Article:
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The Composition of Soybean Lecithin

Soy lecithin is extracted from soybean oil. It is used as a food and drug additive (often as an emulsifier).

In 1981, the Journal of the American Oil Chemists’ Society published a study of the “Composition of Soybean Lecithin”.  The primary finding was, “Commercial soybean lecithin is a complex mixture containing approximately 65-75% phospholipids together with triglycerides and smaller amounts of other substances. The major phospholipids include phosphatidylcholine, phosphatidylethanolamine and inositol-containing phosphatides. Other substances reported include carbohydrates, pigments, sterols and sterol glycosides.”

The carbohydrates they found did not include any of the FODMAP chain —  “Fermentable, Oligo-, Di-, Mono-saccharides and Polyols”.   They found:  phosphatidylcholine, phosphatidylethanolamine,  inositol phosphatides, other phosphatides, soybean oil, sterols and free carbohydrates.  The full article can be accessed through the link below.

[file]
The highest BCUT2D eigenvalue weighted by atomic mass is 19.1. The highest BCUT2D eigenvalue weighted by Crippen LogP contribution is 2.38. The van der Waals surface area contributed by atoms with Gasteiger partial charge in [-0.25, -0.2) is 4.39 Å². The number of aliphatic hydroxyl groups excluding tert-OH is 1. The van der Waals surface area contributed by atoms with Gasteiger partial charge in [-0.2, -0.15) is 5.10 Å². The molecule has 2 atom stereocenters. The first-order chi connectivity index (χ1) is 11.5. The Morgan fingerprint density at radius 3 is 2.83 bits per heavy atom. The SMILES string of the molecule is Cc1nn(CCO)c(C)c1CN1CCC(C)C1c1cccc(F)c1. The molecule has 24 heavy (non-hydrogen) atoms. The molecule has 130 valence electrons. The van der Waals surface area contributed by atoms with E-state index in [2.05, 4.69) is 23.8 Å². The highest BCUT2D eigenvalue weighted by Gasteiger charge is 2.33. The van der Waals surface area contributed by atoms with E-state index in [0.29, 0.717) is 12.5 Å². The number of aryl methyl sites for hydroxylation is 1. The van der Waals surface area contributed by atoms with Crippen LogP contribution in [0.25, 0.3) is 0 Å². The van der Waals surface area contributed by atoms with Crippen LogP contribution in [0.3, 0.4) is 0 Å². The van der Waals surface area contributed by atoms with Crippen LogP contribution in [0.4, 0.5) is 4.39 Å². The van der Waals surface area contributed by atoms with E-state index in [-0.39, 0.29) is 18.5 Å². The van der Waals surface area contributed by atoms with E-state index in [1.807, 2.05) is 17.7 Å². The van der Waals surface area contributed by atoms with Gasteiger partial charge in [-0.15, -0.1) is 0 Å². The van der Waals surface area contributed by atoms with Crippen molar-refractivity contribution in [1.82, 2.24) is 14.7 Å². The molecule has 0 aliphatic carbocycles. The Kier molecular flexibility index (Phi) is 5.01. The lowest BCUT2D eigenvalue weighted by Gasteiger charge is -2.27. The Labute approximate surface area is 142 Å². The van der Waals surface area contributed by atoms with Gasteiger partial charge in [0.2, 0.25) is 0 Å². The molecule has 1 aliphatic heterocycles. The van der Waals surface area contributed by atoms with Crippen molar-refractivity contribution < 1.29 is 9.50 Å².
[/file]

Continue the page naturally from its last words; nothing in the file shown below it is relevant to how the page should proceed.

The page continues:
Scholfield, C.R.  (1981).  Composition of Soybean Lecithin.  Journal of the American Oil Chemists’ Society.  Vol. 58, No. 1 (October 1981).

 

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  1. Is soy lecithin low FODMAP? » Living FODMAP Free

    […] The carbohydrates they found did not include any of the FODMAP chain –  “Fermentable, Oligo-, Di-, Mono-saccharides and Polyols”.   They found:  phosphatidylcholine, phosphatidylethanolamine,  inositol phosphatides, other phosphatides, soybean oil, sterols and free carbohydrates.  The full article can be accessed here. […]

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